I spoke to a friend of mine a few weeks ago, and she asked about this “new” curl pattern phenomenon. I explained that patterns are the types of curls, coils, waves and lack there of that we get in our hair. The chart ranges from bone straight hair to coily, kinky hair. And she said something very interesting to me. She’s been natural for well over 25 years, uses only natural products on her hair, embraces every coil, curl and buckshot, and said “why does that even matter?” That made me think…does it really matter?
While perusing a few hair videos on Youtube, I noticed how many of the hosts identified their curl pattern. The terms “3c” and “4a” seemed to be as relevant as the only adjectives we had to rely on like back in the day, like “course”, “fine”, and “silky”. Why do (some of us) feel dependent of identifying our hair type? Does this mean that different types of curls need a completely different set of products or techniques? If you have wavy hair, can you not use products that someone with no curl pattern has?
Let’s flip it a different way. I’ve noticed that many of us, even while relaxed, swear by our curl pattern. The purpose of a relaxer is to straighten the new growth (and curls, coils, etc.), but people still alter regimens based on what others of their “curl pattern” recommend. A texturizer will loosen the curl pattern, giving you some benefits of being both relaxed and natural.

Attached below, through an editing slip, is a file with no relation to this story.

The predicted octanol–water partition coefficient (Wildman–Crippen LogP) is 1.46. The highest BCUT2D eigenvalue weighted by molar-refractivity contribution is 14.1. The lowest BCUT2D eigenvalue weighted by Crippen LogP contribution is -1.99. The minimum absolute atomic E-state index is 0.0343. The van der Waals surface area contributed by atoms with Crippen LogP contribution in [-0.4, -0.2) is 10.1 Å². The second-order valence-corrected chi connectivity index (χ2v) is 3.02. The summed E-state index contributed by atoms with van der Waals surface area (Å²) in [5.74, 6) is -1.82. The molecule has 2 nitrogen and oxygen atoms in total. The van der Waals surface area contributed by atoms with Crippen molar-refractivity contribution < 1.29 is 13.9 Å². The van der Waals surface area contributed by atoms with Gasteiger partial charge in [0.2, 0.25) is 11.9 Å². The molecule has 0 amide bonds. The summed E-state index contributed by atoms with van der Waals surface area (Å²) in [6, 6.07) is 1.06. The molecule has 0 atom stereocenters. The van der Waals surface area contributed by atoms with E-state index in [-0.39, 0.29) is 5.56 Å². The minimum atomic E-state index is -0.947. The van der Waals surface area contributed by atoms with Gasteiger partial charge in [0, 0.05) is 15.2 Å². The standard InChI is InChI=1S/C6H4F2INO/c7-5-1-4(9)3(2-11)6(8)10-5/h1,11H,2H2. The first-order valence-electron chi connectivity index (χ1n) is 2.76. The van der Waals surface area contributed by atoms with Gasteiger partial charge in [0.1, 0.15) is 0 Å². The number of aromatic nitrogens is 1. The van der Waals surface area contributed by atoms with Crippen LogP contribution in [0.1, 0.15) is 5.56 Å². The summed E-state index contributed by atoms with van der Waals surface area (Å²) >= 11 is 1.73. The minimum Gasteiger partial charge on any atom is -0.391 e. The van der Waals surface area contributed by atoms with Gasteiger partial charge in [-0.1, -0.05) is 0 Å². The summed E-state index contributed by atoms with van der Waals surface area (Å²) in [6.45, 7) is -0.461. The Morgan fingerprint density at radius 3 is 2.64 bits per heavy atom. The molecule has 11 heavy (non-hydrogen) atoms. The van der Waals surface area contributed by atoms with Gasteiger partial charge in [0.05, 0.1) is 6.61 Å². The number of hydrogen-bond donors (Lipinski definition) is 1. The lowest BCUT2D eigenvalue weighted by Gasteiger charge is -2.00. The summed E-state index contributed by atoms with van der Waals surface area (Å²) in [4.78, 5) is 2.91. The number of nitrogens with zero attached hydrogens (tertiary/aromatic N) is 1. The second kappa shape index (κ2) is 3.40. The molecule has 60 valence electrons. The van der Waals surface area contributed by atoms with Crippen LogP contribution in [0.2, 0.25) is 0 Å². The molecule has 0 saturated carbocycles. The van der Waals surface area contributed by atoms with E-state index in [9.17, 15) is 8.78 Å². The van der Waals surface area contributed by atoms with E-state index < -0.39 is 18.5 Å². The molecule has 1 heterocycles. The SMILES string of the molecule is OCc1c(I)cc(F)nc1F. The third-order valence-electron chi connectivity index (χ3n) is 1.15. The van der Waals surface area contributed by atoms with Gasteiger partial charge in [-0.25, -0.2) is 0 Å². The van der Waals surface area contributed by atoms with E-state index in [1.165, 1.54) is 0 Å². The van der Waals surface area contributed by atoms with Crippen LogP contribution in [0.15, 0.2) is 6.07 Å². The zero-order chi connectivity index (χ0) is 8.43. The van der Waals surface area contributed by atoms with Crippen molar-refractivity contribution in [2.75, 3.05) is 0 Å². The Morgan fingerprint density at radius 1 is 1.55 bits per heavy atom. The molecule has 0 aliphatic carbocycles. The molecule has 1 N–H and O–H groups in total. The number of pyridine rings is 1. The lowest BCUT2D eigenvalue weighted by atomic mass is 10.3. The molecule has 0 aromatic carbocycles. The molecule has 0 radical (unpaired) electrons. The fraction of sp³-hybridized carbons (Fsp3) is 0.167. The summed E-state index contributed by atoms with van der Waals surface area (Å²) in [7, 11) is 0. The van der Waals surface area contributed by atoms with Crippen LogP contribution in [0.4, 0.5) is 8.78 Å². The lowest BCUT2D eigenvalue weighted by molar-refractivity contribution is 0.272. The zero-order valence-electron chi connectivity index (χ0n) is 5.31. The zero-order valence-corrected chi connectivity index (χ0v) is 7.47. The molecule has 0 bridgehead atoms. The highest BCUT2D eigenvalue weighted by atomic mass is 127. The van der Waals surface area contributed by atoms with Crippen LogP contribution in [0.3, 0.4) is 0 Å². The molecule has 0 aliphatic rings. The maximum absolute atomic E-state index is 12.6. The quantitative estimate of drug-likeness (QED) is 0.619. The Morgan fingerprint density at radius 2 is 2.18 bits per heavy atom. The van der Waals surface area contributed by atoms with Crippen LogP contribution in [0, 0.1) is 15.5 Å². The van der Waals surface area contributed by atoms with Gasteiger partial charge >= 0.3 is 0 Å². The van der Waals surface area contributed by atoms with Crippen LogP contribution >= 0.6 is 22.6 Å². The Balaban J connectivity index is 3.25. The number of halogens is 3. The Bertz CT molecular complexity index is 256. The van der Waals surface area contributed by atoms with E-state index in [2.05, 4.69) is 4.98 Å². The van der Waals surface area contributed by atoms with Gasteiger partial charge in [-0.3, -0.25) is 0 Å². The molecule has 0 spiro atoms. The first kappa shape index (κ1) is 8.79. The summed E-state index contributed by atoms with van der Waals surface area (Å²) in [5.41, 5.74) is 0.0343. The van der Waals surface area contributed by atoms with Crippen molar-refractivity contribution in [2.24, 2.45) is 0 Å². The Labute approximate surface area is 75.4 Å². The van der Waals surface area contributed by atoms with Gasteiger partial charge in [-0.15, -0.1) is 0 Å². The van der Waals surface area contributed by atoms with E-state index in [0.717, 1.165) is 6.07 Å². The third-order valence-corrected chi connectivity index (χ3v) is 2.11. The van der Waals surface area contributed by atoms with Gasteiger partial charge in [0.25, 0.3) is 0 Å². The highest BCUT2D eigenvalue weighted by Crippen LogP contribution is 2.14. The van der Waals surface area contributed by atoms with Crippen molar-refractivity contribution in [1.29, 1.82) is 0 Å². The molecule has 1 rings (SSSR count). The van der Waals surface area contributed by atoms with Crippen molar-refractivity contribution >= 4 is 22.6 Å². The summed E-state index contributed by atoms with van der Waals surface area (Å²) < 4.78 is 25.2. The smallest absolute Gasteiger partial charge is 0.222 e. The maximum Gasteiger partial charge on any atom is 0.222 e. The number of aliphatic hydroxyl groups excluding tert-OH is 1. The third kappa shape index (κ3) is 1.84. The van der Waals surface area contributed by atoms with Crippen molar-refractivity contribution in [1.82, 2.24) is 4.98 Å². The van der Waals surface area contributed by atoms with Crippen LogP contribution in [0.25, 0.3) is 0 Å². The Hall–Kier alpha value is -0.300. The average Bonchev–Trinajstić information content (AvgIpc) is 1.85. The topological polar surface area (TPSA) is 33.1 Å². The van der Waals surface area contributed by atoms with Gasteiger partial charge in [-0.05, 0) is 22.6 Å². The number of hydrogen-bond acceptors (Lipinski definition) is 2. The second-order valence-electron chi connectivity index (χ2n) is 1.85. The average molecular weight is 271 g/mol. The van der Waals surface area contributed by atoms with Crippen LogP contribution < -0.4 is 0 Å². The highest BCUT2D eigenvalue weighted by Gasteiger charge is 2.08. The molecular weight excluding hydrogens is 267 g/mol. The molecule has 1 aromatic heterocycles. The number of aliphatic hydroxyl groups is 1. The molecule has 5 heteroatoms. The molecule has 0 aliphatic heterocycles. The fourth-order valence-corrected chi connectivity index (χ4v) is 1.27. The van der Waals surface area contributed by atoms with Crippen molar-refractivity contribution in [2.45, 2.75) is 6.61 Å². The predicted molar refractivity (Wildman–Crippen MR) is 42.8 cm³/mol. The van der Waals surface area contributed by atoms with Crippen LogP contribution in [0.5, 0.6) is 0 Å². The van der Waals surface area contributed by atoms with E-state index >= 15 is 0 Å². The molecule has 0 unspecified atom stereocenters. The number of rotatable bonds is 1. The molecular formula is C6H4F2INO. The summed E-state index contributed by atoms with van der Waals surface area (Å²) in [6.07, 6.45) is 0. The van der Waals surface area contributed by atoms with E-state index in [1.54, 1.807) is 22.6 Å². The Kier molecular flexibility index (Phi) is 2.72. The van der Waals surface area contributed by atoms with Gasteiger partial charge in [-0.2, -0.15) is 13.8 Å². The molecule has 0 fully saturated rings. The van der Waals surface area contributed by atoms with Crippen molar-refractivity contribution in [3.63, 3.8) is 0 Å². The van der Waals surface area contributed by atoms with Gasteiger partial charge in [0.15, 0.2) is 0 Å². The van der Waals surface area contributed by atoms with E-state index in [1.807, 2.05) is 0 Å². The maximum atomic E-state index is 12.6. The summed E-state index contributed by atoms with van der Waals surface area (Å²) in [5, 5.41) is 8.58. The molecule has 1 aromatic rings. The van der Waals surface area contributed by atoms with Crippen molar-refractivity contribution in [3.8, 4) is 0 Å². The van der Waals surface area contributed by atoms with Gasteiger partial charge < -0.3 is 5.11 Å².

When I had a relaxer, my new growth had no curl pattern. (I later realized that the new growth was affected by the relaxer well before it surfaced my scalp.) I assumed that I would be a “4b” (having no pattern at all), and I was completely content with that. After MANY months as a loose natural, my curl pattern finally showed itself. I was a proud “4a”! I had coils that I never knew about! It was fun to throw product in my hair and twirl around a few strands to get a baby ringlet. It took effort (and lots of time) to make each curl stand alone and not stick to its sister. When I would wash and go, they were still a mush of coils that had to be individually separated for maximum definition. So, in the end, I didn’t even deal with my curl pattern. I stuck to twist outs to get a similar effect, or combed the out for a luscious, thick afro.
My question to you, Scandalous Beauties of mine, “Do you know your curl pattern, do you care, and has it made you change the way you take care of your hair?” If you’d like to understand more about curl patterns, check out this article at NaturallyCurly.